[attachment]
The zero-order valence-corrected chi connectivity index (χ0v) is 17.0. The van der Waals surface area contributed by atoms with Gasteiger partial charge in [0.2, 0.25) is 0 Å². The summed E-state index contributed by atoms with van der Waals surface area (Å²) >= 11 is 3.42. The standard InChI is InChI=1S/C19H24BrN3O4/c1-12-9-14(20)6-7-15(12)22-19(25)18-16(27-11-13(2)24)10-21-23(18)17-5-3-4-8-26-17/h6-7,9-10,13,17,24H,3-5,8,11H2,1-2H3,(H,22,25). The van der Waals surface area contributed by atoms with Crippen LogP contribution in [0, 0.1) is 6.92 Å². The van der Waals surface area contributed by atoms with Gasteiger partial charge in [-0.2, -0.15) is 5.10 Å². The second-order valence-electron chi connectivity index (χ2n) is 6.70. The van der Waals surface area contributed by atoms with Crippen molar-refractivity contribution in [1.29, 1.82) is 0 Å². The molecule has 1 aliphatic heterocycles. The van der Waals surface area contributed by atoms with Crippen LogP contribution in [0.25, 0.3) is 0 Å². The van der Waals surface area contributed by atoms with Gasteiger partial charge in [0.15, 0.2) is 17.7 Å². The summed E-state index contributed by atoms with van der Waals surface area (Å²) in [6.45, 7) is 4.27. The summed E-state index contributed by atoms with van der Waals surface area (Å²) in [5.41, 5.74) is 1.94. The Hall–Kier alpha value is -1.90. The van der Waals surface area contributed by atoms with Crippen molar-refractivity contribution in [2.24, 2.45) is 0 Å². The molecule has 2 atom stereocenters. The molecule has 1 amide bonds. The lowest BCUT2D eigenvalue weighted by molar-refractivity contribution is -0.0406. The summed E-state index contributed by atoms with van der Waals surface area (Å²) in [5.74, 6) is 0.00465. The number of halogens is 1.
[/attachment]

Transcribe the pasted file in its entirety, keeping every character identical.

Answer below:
The zero-order valence-corrected chi connectivity index (χ0v) is 17.0. The van der Waals surface area contributed by atoms with Gasteiger partial charge in [0.2, 0.25) is 0 Å². The summed E-state index contributed by atoms with van der Waals surface area (Å²) >= 11 is 3.42. The standard InChI is InChI=1S/C19H24BrN3O4/c1-12-9-14(20)6-7-15(12)22-19(25)18-16(27-11-13(2)24)10-21-23(18)17-5-3-4-8-26-17/h6-7,9-10,13,17,24H,3-5,8,11H2,1-2H3,(H,22,25). The van der Waals surface area contributed by atoms with Crippen LogP contribution in [0, 0.1) is 6.92 Å². The van der Waals surface area contributed by atoms with Gasteiger partial charge in [-0.2, -0.15) is 5.10 Å². The second-order valence-electron chi connectivity index (χ2n) is 6.70. The van der Waals surface area contributed by atoms with Crippen molar-refractivity contribution in [1.29, 1.82) is 0 Å². The molecule has 1 aliphatic heterocycles. The van der Waals surface area contributed by atoms with Crippen LogP contribution in [0.25, 0.3) is 0 Å². The van der Waals surface area contributed by atoms with Gasteiger partial charge in [0.15, 0.2) is 17.7 Å². The summed E-state index contributed by atoms with van der Waals surface area (Å²) in [6.45, 7) is 4.27. The summed E-state index contributed by atoms with van der Waals surface area (Å²) in [5.41, 5.74) is 1.94. The Hall–Kier alpha value is -1.90. The van der Waals surface area contributed by atoms with Crippen molar-refractivity contribution in [2.24, 2.45) is 0 Å². The molecule has 2 atom stereocenters. The molecule has 1 amide bonds. The lowest BCUT2D eigenvalue weighted by molar-refractivity contribution is -0.0406. The summed E-state index contributed by atoms with van der Waals surface area (Å²) in [5.74, 6) is 0.00465. The number of halogens is 1.